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Thermal-to-electric conversions Massachusetts Institute of Technology and MIT News
Research at the University of Michigan has shown that the efficiency of thermal-to-electric conversions can be greatly increased through careful selection of nanoscale materials and devices.

Heat Provides Efficient Source of Electricity

Research at the University of Michigan has shown that nanoscale materials and device structures can be applied to the more efficient conversion of thermal energy to electric energy.

Research at the University of Michigan funded by RDECOM Research Laboratory is showing that heat, in addition to sunlight, can be an effective source of electricity. The investigation has focused on making fundamental improvements to traditional thermophotovoltaic (TPV) approaches to transforming heat to electricity to provide soldiers with the flexibility of different energy sources in the field, such as sunlight during the day and heat at night. The main problem to overcome has been the low efficiency in converting heat sources to electricity, a challenge taken on by the researchers through the application of nanoscale engineering.

In a photovoltaic cell, photons (light) is converted to electrical energy. In a thermophotovoltaic cell, heat energy from a hot or heated source that is transferred to a colder object can be converted to electrical energy. This occurs as part of a process in which photons tunnel through the bandgap of a thermophotovoltaic cell, a process also known as near-field radiative heat transfer. The research discoveries occurred as the result of exploring various nanoscale two-dimensional structures and two-dimensional materials, such as graphene, capable of supporting the transfer of heat and conversion to electricity. The thermophotovoltaic work was funded by the Army Research Office, the U.S. Department of Energy Basic Energy Sciences, and the National Science Foundation. The RDECOM Research Laboratory is the parent organization of the Army Research Office.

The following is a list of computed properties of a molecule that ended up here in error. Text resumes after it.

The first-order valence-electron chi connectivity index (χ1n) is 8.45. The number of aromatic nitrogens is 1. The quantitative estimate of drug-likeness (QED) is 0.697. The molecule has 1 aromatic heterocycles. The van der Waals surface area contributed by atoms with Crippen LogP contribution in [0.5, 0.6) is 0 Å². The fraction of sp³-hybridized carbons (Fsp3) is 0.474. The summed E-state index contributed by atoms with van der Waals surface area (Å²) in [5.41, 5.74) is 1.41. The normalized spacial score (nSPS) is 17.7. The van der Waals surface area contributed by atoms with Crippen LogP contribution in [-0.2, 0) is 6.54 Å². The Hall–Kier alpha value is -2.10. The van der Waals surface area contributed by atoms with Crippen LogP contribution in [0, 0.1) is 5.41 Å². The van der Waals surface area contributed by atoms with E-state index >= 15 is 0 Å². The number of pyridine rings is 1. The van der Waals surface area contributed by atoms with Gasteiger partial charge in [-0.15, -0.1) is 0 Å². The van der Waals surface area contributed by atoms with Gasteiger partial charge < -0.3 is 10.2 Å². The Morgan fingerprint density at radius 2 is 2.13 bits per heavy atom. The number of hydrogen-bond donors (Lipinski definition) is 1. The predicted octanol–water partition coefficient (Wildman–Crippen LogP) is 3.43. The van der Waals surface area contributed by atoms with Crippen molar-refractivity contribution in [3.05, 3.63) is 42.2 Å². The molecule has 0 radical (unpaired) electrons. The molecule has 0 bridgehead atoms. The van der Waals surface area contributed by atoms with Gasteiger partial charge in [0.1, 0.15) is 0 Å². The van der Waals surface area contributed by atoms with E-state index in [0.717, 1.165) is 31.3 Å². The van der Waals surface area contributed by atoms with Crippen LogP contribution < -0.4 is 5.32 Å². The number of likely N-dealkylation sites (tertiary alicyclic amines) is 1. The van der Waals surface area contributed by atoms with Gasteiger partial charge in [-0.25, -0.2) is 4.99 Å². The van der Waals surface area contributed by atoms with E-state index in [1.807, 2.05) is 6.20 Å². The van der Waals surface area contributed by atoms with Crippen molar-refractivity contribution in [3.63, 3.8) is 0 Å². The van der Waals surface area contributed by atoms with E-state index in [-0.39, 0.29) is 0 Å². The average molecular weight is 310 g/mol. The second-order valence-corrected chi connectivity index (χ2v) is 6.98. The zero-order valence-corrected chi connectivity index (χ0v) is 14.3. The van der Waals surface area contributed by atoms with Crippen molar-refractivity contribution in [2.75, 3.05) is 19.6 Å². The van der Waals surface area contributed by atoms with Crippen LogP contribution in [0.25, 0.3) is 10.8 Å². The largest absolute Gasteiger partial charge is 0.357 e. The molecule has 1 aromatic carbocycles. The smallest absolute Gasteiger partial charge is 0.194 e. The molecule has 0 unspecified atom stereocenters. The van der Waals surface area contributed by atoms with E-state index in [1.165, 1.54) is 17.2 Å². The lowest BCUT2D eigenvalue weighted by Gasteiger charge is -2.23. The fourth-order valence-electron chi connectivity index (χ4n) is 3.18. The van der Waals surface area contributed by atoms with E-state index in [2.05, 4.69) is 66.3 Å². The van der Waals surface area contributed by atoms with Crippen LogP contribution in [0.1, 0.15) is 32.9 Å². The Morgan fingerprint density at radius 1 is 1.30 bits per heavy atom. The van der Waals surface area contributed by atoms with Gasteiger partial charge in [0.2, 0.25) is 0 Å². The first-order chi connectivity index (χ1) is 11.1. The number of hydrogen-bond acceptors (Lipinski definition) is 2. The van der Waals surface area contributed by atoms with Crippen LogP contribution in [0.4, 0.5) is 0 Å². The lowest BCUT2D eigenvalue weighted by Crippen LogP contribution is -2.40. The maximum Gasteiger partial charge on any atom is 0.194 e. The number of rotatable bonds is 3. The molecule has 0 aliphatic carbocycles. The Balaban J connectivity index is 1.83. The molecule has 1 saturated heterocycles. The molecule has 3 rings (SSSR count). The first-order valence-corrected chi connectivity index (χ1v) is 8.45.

Advances were reported by Professors Pramod Reddy and Edgar Meyhofer from the Mechanical Engineering Department of the University of Michigan along with graduate students and postdoctoral fellows Dr. Anthony Fiorino, Dr. Linxiao Zhu, Dakotah Thompson, and Rohith Mittapally. “Our work clearly demonstrates that performance of thermophotovoltaic devices that employ a photovoltaic cell and a hot object as an emitter can be dramatically enhanced,” Meyhofer said.

“Unlike traditional photovoltaic technologies, thermophotovoltaic devices do not rely on sunlight for generating power,” Fiorino added. “They can use any source of heat. This makes them particularly well-suited for generating power at night or even indoors, and they can even be made portable for generation in remote locations.”

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